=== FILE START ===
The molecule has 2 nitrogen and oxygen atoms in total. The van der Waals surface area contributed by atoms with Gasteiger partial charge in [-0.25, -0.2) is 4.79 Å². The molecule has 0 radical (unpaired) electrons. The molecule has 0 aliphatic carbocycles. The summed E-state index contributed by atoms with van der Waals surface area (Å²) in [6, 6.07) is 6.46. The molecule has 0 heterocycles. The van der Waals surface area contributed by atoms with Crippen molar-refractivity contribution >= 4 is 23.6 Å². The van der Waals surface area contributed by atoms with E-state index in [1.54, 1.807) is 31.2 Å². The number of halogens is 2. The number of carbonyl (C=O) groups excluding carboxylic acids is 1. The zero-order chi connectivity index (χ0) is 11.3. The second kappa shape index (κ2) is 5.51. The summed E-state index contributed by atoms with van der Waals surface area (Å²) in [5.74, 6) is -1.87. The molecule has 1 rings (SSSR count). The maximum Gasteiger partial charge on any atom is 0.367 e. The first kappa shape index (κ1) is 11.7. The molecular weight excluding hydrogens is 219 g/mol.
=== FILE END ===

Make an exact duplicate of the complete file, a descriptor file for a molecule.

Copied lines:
The molecule has 2 nitrogen and oxygen atoms in total. The van der Waals surface area contributed by atoms with Gasteiger partial charge in [-0.25, -0.2) is 4.79 Å². The molecule has 0 radical (unpaired) electrons. The molecule has 0 aliphatic carbocycles. The summed E-state index contributed by atoms with van der Waals surface area (Å²) in [6, 6.07) is 6.46. The molecule has 0 heterocycles. The van der Waals surface area contributed by atoms with Crippen molar-refractivity contribution >= 4 is 23.6 Å². The van der Waals surface area contributed by atoms with E-state index in [1.54, 1.807) is 31.2 Å². The number of halogens is 2. The number of carbonyl (C=O) groups excluding carboxylic acids is 1. The zero-order chi connectivity index (χ0) is 11.3. The second kappa shape index (κ2) is 5.51. The summed E-state index contributed by atoms with van der Waals surface area (Å²) in [5.74, 6) is -1.87. The molecule has 1 rings (SSSR count). The maximum Gasteiger partial charge on any atom is 0.367 e. The first kappa shape index (κ1) is 11.7. The molecular weight excluding hydrogens is 219 g/mol.